The Eagles top the list of potential Burress landing spots. Because of his height and potential red-zone effectiveness, he would bring a different dimension to a receiver corps that features only one player (2010 fifth-round draft pick Riley Cooper) who stands over six-feet tall. Because the Eagles already have talented wideouts like DeSean Jackson, Jeremy Maclin and Jason Avant — not to mention soft-handed running back LeSean McCoy and tight end Brent Celek — Burress would have time to shake any rust without being expected to immediately become the main focus of the passing game. Playing twice a year (at least) against the Giants also could be appealing.
And as the Vick revival has proven, the Eagles can provide a nurturing environment for a player with a troubled past and all the media attention that will come with his signing.
Five other intriguing options include:
St. Louis: Despite the midseason temptation to claim Moss off waivers, the Rams stuck with a young group of receivers and almost made the playoffs anyway. Burress, though, would provide an upgrade in what may become a more pass-happy offense under new coordinator Josh McDaniels. Burress also has a history with Rams head coach Steve Spagnuolo from when both were with the Giants. Spagnulo is a disciplinarian but not as heavy-handed as Coughlin, which may serve him well with a player of Burress’ temperament.
Washington: Although still listed on the team’s web site, Santana Moss reportedly became an unrestricted free agent before the lockout because his contract voided. Moss says he wants to re-sign. Even if he does, the Redskins could still use help. Excluding Moss and second-year starter Anthony Armstrong, the other six veteran receivers on the roster caught a combined 13 passes in 2010.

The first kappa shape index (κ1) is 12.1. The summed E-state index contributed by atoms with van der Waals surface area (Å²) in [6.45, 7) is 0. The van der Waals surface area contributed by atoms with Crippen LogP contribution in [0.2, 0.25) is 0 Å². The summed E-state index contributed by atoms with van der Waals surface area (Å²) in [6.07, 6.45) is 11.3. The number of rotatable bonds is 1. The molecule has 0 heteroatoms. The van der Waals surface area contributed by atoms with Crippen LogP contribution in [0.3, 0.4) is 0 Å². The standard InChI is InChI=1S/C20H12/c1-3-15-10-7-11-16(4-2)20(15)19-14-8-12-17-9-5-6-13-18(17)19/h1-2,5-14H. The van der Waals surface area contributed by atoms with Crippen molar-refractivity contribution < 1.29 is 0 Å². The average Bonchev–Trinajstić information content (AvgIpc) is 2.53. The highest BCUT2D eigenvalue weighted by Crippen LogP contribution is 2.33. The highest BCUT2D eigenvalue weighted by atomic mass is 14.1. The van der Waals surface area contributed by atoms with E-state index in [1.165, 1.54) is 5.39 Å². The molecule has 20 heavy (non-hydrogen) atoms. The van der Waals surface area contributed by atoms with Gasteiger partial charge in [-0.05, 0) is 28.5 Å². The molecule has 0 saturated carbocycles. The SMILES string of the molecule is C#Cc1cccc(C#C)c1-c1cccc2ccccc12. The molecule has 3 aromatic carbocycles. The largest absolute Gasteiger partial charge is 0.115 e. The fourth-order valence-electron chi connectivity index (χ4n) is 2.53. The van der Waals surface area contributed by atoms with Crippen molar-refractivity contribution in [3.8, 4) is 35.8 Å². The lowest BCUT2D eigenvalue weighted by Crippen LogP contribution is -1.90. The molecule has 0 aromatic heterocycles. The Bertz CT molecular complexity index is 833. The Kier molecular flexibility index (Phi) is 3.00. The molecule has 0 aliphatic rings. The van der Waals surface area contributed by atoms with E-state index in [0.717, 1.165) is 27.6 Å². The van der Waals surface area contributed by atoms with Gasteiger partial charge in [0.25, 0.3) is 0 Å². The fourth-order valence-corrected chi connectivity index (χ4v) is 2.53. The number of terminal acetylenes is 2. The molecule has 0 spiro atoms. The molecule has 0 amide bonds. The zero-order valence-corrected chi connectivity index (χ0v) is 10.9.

Jacksonville: After a spate of player arrests, the Jaguars have shied from signing anyone with a shady off-field history. General manager Gene Smith may want to make an exception to help two Jaguars on the hot seat: head coach Jack Del Rio and quarterback David Garrard. Jacksonville desperately needs receiving help, especially with Mike Sims-Walker hoping to test the free-agent market.
New York Jets: Giants running back Brandon Jacobs shot down the possibility of Burress re-signing with his former team last week. But that doesn’t necessarily mean Burress will leave the Big Apple. The Jets are unlikely to re-sign both Holmes and Edwards. Randy Moss has received such high praise from Jets brass this offseason that he may get targeted once Holmes and/or Edwards leave town. Considering how much Moss’ play declined in 2010, Burress may be a better option. The freewheeling nature of Jets head coach Rex Ryan also may appeal to Burress, who was fined “40 to 50” times during his three-plus seasons with the Giants according to FOXSports.com NFL insider Jay Glazer.
New England: History has shown that if the Jets start sniffing around a player, the Patriots often do the same. Burress wouldn’t fill the exact same vertical receiving role that Randy Moss did in New England but he could be an effective situational player, especially inside the 20-yard line. If he has adopted a more business-like approach to football during his time in prison, Burress and Patriots head coach Bill Belichick could easily co-exist. Belichick also has a tendency to look fondly upon players who have given him fits in the past. Burress — who caught the game-winning touchdown in Super Bowl XLII that ended New England’s quest for a perfect season — fits the bill. His best chance for a second Super Bowl ring may be with the Patriots, but the most lucrative contact offer may be a bigger consideration after the financial hit Burress took with his legal woes.
This much we do know: Burress shouldn’t have to wait long to sign once the lockout is lifted. Until then, Burress should begin enjoying the freedom he was given once again and do everything possible to avoid the same kinds of mistakes that took away two-plus seasons of his NFL livelihood.